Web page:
China slammed for blowing up mountains

2014-06-06 12:32

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Cape Town – China, in its continuous need to create land has decided to bulldoze over 700 mountains, with scientists questioning the ramifications.

According to a report by the Huffington Post in 2012 the city of Lanzhou decided to demolish more than 700 mountains in the region in order to develop the land.

After two years, scientists are now questioning the decision to remove the mountains.

The demolition is said to cost the Chinese government $3.6bn and will knock down 805 kilometres squared of land.

The Chinese government will create an urban centre with the land, hoping to build high rise buildings and a new urban district.

Scientists from the Chang’an University's School of Environmental Science and Engineering however said that government failed to vet the project adequately. The researchers said that the demolition project failed to adequately address the environmental, technical and economic issues effectively.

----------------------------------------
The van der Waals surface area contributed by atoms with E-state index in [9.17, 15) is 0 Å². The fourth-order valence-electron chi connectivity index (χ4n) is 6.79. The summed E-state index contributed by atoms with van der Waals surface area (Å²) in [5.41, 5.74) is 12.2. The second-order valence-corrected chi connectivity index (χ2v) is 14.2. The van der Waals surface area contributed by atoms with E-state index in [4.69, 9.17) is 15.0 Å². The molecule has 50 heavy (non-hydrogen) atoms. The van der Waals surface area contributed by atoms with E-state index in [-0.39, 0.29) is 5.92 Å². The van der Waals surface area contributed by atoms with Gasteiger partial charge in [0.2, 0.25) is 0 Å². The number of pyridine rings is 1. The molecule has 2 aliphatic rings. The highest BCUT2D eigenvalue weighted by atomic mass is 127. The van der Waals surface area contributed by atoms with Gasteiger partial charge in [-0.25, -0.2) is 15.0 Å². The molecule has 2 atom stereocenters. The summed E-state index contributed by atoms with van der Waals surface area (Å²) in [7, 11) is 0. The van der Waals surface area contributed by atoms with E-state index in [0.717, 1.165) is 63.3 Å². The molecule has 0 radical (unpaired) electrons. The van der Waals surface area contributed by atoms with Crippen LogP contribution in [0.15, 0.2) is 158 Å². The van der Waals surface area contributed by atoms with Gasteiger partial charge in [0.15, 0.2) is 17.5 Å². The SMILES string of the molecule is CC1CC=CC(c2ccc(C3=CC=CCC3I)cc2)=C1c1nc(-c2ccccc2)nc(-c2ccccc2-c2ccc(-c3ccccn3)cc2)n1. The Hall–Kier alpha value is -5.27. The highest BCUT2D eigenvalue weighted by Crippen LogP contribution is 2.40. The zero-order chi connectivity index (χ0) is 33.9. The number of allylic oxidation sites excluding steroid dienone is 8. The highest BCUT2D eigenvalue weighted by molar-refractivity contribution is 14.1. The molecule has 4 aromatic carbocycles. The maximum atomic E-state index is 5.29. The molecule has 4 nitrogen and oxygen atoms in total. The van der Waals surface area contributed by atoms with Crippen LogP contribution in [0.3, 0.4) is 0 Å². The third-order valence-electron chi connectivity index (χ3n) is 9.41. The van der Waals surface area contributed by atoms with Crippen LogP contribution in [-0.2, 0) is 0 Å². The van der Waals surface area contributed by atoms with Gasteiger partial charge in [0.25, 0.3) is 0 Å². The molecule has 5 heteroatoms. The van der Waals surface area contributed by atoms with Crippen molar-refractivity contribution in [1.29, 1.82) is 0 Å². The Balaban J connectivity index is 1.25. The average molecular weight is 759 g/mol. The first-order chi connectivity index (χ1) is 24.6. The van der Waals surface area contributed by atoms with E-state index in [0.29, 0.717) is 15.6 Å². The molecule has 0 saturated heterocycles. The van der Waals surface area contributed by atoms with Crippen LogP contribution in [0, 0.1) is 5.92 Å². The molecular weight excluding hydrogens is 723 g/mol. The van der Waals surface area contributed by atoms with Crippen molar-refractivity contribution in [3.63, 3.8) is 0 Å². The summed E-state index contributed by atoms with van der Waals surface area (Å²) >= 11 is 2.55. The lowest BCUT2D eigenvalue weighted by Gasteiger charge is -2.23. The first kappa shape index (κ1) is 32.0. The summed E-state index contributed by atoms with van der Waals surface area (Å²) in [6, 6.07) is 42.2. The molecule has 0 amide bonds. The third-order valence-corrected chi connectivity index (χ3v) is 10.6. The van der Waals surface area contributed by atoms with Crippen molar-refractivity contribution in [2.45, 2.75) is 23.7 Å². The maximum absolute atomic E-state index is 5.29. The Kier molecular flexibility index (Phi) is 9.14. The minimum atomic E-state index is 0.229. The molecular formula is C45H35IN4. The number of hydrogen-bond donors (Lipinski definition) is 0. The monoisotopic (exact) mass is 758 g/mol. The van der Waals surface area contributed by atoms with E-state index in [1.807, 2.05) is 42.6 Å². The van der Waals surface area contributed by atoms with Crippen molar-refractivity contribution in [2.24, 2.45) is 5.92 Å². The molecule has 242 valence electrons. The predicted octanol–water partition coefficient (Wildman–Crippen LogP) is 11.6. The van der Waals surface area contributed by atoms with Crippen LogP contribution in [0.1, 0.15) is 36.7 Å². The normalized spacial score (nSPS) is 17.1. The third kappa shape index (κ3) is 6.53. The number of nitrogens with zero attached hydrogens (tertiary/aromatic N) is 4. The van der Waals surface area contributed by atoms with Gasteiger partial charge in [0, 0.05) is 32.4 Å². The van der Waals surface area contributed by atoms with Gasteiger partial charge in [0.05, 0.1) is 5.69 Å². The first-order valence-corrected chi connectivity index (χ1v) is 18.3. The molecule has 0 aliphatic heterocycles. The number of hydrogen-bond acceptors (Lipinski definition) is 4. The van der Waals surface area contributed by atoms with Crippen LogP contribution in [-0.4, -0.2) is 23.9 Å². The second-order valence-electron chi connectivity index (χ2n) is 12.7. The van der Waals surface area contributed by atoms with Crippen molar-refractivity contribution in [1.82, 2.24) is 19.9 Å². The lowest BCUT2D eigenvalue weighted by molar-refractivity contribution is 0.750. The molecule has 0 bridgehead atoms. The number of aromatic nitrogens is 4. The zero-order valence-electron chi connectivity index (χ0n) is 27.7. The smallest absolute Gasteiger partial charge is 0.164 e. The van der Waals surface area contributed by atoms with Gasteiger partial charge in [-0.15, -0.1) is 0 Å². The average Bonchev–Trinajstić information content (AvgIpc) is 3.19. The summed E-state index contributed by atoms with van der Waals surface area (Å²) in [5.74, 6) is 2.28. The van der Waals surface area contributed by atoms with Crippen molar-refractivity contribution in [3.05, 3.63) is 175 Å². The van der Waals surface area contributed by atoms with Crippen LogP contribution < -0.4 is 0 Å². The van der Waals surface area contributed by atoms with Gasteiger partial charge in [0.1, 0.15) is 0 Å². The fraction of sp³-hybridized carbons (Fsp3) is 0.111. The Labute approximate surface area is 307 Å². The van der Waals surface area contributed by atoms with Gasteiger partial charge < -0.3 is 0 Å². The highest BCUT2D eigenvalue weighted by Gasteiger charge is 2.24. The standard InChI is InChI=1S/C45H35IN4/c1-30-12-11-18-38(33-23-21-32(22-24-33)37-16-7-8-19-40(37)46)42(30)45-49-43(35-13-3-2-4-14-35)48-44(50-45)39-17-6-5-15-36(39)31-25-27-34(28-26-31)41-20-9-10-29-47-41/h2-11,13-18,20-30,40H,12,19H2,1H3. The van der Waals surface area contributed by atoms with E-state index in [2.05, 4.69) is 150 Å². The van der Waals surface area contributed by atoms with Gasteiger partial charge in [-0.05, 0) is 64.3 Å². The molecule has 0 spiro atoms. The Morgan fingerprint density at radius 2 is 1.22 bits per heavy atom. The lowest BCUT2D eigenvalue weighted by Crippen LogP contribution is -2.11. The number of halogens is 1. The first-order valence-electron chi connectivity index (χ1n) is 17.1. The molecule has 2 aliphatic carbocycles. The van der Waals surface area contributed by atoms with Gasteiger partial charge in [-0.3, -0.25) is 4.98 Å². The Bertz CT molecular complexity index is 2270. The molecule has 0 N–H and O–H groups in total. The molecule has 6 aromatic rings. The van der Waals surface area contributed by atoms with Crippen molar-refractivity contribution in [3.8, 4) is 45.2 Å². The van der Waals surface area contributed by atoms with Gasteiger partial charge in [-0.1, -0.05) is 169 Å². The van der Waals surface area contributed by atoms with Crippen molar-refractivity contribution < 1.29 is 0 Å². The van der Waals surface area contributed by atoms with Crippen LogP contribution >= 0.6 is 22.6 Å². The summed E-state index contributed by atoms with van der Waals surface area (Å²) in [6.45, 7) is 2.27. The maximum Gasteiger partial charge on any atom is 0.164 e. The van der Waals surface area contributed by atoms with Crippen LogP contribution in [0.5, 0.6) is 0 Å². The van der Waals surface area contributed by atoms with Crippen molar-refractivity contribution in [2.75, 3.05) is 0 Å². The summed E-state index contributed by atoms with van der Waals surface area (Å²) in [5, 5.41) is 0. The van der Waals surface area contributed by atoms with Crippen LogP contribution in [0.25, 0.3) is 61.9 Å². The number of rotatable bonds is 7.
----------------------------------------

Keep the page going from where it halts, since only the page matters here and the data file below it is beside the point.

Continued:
The scientists picked up a number of issues with mountain demolition programme. The fist being that while flattening mountains may have worked in strip mining, this proves has never been done before in urban construction.

In 2013 the project was halted because of air pollution and consequently an environmental assessment needed to be conducted.

The assessment has yet to be fulfilled even though work has continued due to pressure from local government who want to see the project finished.

The researchers also said that there have been insufficient assessments of the benefits and costs when it comes to land creation.

Angie Wong, spokesperson for the project has said that Lanzhou's is already environmentally poor, with little to no water in the area.

Wong argued that the project will bring water to the desolate area and will promote reforestation.

According to the Daily Mail, China’s second richest man, Yan Jiehe's who is in charge of the project argued that the project is not unsound environmentally or financially.

China's CO2 cap

Earlier this week China announced that it will set an absolute cap on its CO2 emissions from 2016.

The target will be written into China's next five-year plan, which comes into force in 2016, He Jiankun, chairperson of China's advisory committee on Climate Change, told a conference in Beijing.

There had been local media speculation last year that the country would introduce absolute caps, considered more stringent than its current system of pegging CO2 emissions, which have soared 50% since 2005, to the size of the economy.
Read more on:    china  |  environment  |  pollution  |  conservation

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